The judgment puts the company's management -- and the leadership of other banks accused of deceptive overdraft practices -- on the spot. Does Wells have a genuine "commitment to outstanding sales and service for every customer," as CEO John Stumpf claims in the financial firm's so-called vision and value statement? Or does its commitment lie first and foremost to juicing profits? Does Wells really believe in "building lifelong relationships one customer at a time," or is this just a bunch of crap?
Because this ruling unequivocally suggests the latter. Beginning in 2001, Alsup said, Wells embarked on a concerted strategy to boost fees it collected on debit transactions. The company did this in three ways.
First, Wells posted debit-card purchases to customer accounts in highest-to-lowest order. This maximized the number of overdraft fees, since clearing the largest transactions first increased the chances that customers would overdraw their account. Alsup writes:
Since there is no real benefit to Wells Fargo customers when debit-card transactions are in high-to-low order, the only impact of the bank's posting practices was and remains to multiply the number of overdraft fees assessed on its customers.... This is surely because high-to-low posting is not a customer plus. Rather, it was used and is still being used by Wells Fargo as a snare for the unwary.Second, Wells started "commingling" debit-card purchases with checks and automated clearing house transactions. Since checks and ACH payments tended to be larger items, they were posted to customer accounts first. That drained a person's balance even faster than if smaller debit purchases had been charged first. The ruling states:
... Wells Fargo executive vice president Ken Zimmerman, who personally took part in the decision-making process for the commingling change, admitted at trial that the bank was well aware that commingling was expected to produce a "significant increase in overdraft income." According to Mr. Zimmerman, the increase in overdraft income was "one of the significant factors in the decision-making" process for the commingling change. Indeed, the trial record shows that it was the only significant factor.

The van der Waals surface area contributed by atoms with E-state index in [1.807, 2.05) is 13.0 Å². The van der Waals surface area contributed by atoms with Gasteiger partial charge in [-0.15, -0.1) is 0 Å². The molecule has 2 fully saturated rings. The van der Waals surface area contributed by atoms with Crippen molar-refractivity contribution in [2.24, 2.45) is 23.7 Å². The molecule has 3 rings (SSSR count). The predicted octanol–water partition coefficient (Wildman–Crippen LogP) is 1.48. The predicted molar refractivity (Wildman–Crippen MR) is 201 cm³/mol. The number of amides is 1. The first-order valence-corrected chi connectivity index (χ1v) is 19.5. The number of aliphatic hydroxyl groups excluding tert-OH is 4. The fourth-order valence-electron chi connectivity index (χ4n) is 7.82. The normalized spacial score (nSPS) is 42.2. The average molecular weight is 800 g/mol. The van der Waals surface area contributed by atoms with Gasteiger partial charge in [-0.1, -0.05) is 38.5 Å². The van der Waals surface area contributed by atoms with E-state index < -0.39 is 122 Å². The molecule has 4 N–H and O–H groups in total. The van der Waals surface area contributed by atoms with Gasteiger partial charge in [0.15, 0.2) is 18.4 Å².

Third, in 2002 Wells implemented a secret program called the "shadow line" (as in line of credit). Previously, the bank had declined debit-card purchases when a customer's account had insufficient funds. But that year the company began authorizing transactions that it knew would cause overdrafts. Alsup writes:
Specifically, this was done without any notification to the customer standing at the checkout stand that the charge would be an overdraft and result in an overdraft fee. Thus, a customer purchasing a two-dollar coffee would unwittingly incur a $30-plus overdraft fee. The amount of the credit ceiling per customer was and still is kept secret (italics mine).In its defense, Wells argued that its customers preferred transactional practices like high-to-low posting. Oddly, however, the company never promoted the feature. Instead, it buried any reference to its new approach under what Wells's own experts conceded were mountains of impenetrable legalese.
As a result, even customers who meticulously managed their accounts were vulnerable to being hit with overdraft fees, Alsup said. That's because there was no way for them to know that Wells would process transactions expressly to consume their balances and generate such charges.
Not all banks operate this way. As of 2008, only about a quarter of FDIC-supervised banks posted consumer deposit transactions in high-to-low order, according to the banking regulator. But that's enough to be a problem, while banks engage in other dubious overdraft practices. Indeed, a consolidated class-action filed in federal court in Miami makes similar allegations against 30 other lenders, including industry leaders such as Bank of America (BAC), Citigroup (C) and JPMorgan Chase (JPM).
Predictably, given the amount of money on the line, Wells said it will appeal Alsup's ruling. Too bad. Rather than slugging it out in court, the company could admit the error of its ways and try to do right by its customers (please, indulge me). That would be a true show of values and vision.